Smoking, pneumonia a toxic mix
By Dr. Anne E. Burnley
Kimbrough Ambulatory Care Center
It is an inflammation or infection of the lungs most commonly caused by a bacteria or virus. Community-acquired pneumonia is the general term for pneumonia in adults living in the community.
Cigarette smoke increases the risk of community-acquired pneumonia possibly by damaging airways and the small hairs, or cilia, which filter air in the nose and upper airway. Toxic fumes, industrial smoke and other air pollutants may also damage cilia function.
Studies have shown that smokers are about four times more likely than nonsmokers to suffer from a common cause of community-acquired pneumonia: pneumococcal disease. Also, the more cigarettes someone smokes each day, the higher the likelihood that the individual will develop the illnesses. Quitting smoking reduces the risk for pneumococcal disease.
Risk of serious community-acquired pneumonia due to pneumococcal bacteria is further reduced through immunization. Adult smokers aged 19 to 64 years old should get the pneumococcal vaccine. The shot is already recommended for anyone 65 or older and protects against bacteria that cause pneumonia, meningitis and some other illnesses.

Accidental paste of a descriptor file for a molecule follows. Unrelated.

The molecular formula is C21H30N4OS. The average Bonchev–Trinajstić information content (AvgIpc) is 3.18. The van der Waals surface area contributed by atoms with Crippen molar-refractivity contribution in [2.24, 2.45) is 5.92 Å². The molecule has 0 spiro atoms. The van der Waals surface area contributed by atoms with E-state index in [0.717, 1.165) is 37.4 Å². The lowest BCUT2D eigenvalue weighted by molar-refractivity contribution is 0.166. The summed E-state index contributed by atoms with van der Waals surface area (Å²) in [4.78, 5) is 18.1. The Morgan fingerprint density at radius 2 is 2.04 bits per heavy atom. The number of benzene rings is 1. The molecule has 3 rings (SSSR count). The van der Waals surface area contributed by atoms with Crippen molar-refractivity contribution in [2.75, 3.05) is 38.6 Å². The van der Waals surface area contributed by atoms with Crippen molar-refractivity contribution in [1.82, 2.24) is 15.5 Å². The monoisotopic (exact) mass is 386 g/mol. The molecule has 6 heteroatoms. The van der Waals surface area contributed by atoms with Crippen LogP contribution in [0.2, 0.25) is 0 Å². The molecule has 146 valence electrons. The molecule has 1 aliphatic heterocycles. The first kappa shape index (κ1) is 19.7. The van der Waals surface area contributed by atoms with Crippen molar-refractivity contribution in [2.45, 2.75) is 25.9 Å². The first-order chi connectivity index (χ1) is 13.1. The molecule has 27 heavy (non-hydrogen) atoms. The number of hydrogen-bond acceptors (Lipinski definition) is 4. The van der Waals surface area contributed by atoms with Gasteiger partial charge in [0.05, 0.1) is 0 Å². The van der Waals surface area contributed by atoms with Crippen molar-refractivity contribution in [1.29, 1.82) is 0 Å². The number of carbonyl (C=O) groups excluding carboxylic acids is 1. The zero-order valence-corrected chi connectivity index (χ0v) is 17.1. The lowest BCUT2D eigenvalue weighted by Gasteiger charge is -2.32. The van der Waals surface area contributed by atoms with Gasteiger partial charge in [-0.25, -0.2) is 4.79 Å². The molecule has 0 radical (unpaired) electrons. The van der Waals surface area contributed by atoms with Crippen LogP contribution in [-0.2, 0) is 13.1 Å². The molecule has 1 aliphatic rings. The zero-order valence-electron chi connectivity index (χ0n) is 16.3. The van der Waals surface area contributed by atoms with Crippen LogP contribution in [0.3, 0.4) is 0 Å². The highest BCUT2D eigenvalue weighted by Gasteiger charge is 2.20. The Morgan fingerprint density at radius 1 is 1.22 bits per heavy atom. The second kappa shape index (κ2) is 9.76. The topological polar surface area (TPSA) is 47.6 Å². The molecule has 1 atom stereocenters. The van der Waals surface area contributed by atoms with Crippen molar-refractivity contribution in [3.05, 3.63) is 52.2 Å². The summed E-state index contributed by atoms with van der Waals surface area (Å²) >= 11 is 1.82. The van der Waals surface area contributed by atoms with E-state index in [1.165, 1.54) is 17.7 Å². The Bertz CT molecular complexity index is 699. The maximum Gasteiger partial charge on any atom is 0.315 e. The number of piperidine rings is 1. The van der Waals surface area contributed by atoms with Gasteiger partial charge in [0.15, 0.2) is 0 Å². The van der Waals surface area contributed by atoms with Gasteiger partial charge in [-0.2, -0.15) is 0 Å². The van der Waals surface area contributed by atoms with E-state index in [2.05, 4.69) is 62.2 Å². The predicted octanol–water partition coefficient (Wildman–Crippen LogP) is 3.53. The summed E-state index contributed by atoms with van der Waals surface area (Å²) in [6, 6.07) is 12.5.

Adults who received PPSV23 before age 65 for any other reason should receive another dose of the vaccine at age 65 or later, if at least 5 years have passed since their previous dose. Those who receive PPSV23 at or after age 65 should receive only a single dose.
The vaccine does not protect against most types of pneumonia caused by viruses or the pneumonia that people with low immunity tend to develop.
Discuss your individual situation and specific measures that you can take to reduce your risk for serious respiratory illness this winter with your physician.
The PPSV23 vaccine is available through Kimbrough Ambulatory Care Center's Allergy/Immunization Clinic.
For more information, call 301-677-8606.
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Dec 21, 2013
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